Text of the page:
Saturday, February 5, 2011

Review: Richmond Symphony

Victor Yampolsky conducting
Feb. 5, Carpenter Theatre, Richmond CenterStage

When Awadagin Pratt's career took off in the early 1990s, he was the only concert pianist in dreadlocks most classical audiences had ever seen, and one of the few who eschewed formal concert attire and standard pianist's posture.

Those who got past his appearance and listened closely to his playing heard a young proponent of an old tradition: high-romantic pianism, free with rubato and pregnant silences, given to bursts of energy and abrupt shifts in volume, keenly attuned to grand rhetorical gestures.

Performing this weekend with the Richmond Symphony in Brahms' Piano Concerto No. 1 in D minor (the same work he played in his last appearances with the orchestra, in 1996), Pratt is still dreadlocked, still tuxedo-free – no longer novel in this new age of "alt-classical" troupes garbed like garage bands – and still a high-romantic, as a pianist had better be in this of all concertos.

The Brahms D minor is an ideal vehicle for a pianist with big technique, high temperament and the ability to put long-breathed phrases into context in a long, rather sprawling musical essay. Pratt is not as volatile a performer as he was 20 years ago; he's more selective in letting loose, more prone to exploit passages of profound quiet. His technique is still immense, but more musically focused, and the spontaneity he brings to a performance is more calibrated.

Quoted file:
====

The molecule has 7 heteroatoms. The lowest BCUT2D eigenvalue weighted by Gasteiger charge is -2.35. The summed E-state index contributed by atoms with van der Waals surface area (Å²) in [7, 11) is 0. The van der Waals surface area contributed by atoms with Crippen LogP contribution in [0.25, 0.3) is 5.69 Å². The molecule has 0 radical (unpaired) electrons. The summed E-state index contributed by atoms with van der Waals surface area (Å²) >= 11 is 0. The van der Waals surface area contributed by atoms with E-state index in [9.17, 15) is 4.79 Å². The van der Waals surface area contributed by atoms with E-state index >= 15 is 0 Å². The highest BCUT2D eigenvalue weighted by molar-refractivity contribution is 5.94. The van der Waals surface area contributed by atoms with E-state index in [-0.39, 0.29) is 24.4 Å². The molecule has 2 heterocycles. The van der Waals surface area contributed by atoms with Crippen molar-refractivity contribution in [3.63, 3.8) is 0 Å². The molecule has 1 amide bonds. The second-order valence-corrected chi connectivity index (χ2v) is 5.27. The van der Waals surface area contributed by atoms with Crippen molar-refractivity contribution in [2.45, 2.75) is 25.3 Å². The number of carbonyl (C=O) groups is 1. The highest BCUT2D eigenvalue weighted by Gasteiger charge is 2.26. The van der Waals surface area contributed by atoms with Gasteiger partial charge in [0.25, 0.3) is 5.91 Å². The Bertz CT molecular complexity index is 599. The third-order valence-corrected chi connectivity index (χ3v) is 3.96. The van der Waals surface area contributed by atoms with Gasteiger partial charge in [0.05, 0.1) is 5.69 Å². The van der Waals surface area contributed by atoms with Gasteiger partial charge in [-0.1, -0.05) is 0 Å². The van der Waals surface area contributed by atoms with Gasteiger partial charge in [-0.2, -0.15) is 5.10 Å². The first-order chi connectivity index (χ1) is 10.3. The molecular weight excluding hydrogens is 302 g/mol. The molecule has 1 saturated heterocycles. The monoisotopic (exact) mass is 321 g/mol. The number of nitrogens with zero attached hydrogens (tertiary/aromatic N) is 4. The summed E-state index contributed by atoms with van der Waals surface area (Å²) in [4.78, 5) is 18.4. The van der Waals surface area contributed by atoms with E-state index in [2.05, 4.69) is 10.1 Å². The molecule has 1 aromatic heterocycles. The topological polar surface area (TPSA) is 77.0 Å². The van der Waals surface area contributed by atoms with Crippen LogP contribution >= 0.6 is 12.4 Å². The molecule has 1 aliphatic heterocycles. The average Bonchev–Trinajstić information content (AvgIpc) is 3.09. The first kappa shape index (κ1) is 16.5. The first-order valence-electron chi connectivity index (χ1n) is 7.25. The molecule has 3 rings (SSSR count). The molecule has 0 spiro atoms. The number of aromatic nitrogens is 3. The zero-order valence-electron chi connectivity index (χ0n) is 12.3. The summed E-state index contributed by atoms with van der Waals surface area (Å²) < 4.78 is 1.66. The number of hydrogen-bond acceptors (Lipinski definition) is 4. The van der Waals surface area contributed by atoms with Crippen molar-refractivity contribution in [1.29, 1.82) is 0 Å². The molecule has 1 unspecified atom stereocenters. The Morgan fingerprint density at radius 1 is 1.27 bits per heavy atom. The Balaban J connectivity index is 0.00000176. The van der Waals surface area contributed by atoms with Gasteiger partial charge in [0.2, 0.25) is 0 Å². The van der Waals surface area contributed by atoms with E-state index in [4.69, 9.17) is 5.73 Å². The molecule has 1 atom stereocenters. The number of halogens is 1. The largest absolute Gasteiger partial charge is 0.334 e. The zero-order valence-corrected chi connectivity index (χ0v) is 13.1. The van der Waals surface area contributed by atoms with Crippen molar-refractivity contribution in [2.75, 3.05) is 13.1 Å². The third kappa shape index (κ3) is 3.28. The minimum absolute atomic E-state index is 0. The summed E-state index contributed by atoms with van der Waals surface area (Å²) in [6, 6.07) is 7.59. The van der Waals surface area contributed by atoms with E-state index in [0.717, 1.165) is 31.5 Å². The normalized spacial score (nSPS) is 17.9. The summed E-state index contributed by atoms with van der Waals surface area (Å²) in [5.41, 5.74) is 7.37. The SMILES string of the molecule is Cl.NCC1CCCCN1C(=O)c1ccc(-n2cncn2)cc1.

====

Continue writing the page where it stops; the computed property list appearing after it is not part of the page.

In the first of two performances of the Brahms, Pratt and guest conductor Victor Yampolsky spent much of the long first movement getting onto each other's wavelengths. Yampolsky, son of the esteemed Russian pianist Vladimir Yampolsky and a violin student of David Oistrakh, drew a tonally rich, rhetorically lofty sound from the orchestra, but set measured, not very flexible tempos that at times drifted out of sync with the piano. These conflicts were mostly resolved in the subsequent adagio and rondo finale.

Yampolsky’s warm and sonorous but straight-faced approach to romantic music yielded rather mellow accounts of Schumann's First Symphony – a "Spring" that danced, but with blunt accents that rarely sprang – and Weber's "Euryanthe" Overture.

The program repeats at 3 p.m. Feb. 6 at the Carpenter Theatre, Sixth and Grace streets. Tickets: $17-$72. Details: (800) 982-2787 (Ticketmaster);